The easy part of your question related to the signal handling. From the perspective of the Python runtime a signal which has been received while the interpreter was making a system call is presented to your Python code as an OSError exception with an
errno attributed corresponding to
So this probably works roughly as you intended:
import signal, os, errno, time
def handler(signum, frame):
# print 'Signal handler called with signal', signum
#raise IOError("Couldn't open device!")
print "timed out"
# Set the signal handler and a 5-second alarm
# This open() may hang indefinitely
fd = os.open('/dev/ttys0', os.O_RDWR)
except OSError, e:
if e.errno != errno.EINTR:
signal.alarm(0) # Disable the alarm
Note I've moved the import of
time out of the function definition as it seems to be poor form to hide imports in that way. It's not at all clear to me why you're sleeping in your signal handler and, in fact, it seems like a rather bad idea.
The key point I'm trying to make is that any (non-ignored) signal will interrupt your main line of Python code execution. Your handler will be invoked with arguments indicating which signal number triggered the execution (allowing for one Python function to be used for handling many different signals) and a frame object (which could be used for debugging or instrumentation of some sort).
Because the main flow through the code is interrupted it's necessary for you to wrap that code in your exception handling in order to regain control after such events have occurred. (Incidentally if you're writing code in C you'd have the same concern; you have to be prepared for any of your library functions with underlying system calls to return errors and handle EINTR in the system errno by looping back to retry or branching to some alternative in your main line (such as proceeding to some other file, or without any file/input, etc).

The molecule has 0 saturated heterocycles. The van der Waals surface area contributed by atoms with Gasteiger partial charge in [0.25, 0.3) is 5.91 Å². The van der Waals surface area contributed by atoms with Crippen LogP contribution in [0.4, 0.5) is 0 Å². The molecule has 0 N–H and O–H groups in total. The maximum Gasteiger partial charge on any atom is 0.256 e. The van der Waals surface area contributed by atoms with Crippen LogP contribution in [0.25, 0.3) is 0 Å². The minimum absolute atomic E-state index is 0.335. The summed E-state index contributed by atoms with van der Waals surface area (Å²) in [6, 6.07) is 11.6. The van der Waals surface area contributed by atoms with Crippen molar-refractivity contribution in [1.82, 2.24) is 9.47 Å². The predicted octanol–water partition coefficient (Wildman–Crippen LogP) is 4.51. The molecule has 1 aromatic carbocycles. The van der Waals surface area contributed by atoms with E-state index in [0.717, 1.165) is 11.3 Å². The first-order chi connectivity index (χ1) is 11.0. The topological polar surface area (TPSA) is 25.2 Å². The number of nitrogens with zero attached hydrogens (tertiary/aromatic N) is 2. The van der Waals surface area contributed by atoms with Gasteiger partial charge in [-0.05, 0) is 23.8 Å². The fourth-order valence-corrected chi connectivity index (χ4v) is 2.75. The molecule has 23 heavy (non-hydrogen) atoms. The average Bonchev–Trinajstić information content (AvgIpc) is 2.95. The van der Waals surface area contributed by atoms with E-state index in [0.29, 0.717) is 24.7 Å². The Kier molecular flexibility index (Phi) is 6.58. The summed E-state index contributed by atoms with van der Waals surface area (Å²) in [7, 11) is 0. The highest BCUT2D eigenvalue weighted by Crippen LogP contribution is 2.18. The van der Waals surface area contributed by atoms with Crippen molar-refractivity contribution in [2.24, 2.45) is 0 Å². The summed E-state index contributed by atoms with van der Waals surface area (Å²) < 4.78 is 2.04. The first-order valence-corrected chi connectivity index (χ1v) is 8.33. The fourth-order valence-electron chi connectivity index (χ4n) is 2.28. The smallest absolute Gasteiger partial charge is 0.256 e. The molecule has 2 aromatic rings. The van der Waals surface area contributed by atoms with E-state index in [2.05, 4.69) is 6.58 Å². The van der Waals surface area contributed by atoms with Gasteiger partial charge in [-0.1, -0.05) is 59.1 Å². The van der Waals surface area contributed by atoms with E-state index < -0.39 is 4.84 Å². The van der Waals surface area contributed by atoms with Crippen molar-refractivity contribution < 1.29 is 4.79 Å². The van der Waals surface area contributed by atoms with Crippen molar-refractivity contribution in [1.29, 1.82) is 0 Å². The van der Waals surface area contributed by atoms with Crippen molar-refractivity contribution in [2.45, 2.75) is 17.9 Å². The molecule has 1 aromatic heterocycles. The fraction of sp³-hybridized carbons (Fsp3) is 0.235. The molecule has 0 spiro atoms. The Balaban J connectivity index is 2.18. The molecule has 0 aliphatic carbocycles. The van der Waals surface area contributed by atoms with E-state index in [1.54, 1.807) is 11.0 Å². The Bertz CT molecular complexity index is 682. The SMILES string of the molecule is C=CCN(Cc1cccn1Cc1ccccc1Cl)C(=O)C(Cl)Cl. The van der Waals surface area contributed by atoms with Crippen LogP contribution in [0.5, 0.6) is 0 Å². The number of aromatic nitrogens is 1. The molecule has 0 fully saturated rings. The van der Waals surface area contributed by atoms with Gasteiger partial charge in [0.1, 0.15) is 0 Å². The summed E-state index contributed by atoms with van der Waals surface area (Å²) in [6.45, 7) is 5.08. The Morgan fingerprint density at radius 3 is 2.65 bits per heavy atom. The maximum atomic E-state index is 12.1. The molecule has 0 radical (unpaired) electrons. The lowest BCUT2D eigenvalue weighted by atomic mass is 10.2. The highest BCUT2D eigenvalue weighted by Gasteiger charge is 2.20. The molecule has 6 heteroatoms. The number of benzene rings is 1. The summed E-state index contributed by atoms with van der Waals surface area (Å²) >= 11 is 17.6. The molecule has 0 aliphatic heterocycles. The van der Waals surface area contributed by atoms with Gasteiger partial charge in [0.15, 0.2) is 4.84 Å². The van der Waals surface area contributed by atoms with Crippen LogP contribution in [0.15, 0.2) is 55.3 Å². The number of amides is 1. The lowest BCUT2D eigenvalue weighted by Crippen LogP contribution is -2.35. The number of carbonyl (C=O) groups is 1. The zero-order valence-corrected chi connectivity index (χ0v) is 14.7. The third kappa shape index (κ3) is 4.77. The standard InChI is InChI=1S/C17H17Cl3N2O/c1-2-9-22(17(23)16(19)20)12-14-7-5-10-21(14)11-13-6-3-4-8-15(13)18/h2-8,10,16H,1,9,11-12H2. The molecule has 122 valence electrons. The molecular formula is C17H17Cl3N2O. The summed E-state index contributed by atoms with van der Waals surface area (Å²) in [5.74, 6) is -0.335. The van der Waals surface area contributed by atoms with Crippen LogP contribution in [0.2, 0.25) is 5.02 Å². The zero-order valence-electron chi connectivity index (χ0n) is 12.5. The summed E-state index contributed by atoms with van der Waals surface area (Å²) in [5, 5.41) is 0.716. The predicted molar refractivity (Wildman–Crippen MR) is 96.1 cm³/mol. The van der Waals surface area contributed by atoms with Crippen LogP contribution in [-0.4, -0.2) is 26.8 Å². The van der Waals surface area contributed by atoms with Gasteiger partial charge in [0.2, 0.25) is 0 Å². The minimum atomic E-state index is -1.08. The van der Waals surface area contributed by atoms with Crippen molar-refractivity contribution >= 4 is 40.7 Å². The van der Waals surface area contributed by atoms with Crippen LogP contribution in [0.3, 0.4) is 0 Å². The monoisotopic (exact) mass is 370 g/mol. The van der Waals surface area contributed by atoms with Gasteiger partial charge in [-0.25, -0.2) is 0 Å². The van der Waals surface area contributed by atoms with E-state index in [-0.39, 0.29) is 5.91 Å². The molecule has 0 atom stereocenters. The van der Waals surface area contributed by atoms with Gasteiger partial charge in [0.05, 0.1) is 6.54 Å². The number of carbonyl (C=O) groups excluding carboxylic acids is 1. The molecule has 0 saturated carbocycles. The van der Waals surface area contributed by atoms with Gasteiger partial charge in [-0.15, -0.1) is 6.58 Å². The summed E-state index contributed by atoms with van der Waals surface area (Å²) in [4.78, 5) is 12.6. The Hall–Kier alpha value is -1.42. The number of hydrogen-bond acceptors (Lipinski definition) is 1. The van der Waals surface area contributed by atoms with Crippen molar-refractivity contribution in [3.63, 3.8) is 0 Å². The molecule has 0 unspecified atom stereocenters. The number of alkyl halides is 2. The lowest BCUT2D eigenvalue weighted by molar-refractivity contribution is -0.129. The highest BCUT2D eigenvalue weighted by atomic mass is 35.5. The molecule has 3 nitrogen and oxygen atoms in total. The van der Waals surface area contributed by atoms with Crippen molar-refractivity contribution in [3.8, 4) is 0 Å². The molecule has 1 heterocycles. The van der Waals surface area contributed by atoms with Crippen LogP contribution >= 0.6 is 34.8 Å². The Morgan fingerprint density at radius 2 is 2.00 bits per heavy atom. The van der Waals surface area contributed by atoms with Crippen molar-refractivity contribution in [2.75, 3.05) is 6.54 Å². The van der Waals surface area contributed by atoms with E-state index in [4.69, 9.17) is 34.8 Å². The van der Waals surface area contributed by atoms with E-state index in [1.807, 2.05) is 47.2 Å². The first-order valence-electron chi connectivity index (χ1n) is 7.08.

As others have indicated in their responses to your question, basing your approach in SIGALARM is likely to be fraught with portability and reliability issues. Worse, some of these issues may be race conditions that you'll never encounter in your testing environment and may only occur under conditions that are extremely hard to reproduce. The ugly details tend to be in cases of re-entrancy --- what happens if signals are dispatched during execution of your signal handler?
I've used SIGALARM in some scripts and it hasn't been an issue for me, under Linux. The code I was working on was suitable to the task. It might be adequate for your needs.
Your primary question is difficult to answer without knowing more about how this Gnuradio code behaves, what sorts of objects you instantiate from it, and what sorts of objects they return.
Glancing at the docs to which you've linked, I see that they don't seem to offer any sort of "timeout" argument or setting that could be used to limit blocking behavior directly. In the table under "Controlling Flow Graphs" I see that they specifically say that
.run() can execute indefinitely or until SIGINT is received. I also note that
.start() can start threads in your application and, it seems, returns control to your Python code line while those are running. (That seems to depend on the nature of your flow graphs, which I don't understand sufficiently).
It sounds like you could create your flow graphs,
.start() them, and then (after some time processing or sleeping in your main line of Python code) call the
.lock() method on your controlling object (tb?). This, I'm guessing, puts the Python representation of the state ... the Python object ... into a quiescent mode to allow you to query the state or, as they say, reconfigure your flow graph. If you call
.run() it will call
.wait() after it calls
.wait() will apparently run until either all blocks "indicate they are done" or until you call the object's
So it sounds like you want to use
.start() and neither
.wait(); then call
.stop() after doing any other processing (including
Perhaps something as simple as:
tb = send_seq_2.top_block()
time.sleep(endtime - time.time())
seq1_sent = True
tb = send_seq_2.top_block()
seq2_sent = True
.. though I'm suspicious of my
time.sleep() there. Perhaps you want to do something else where you query the
tb object's state (perhaps entailing sleeping for smaller intervals, calling its
.lock() method, and accessing attributes that I know nothing about and then calling its
.unlock() before sleeping again.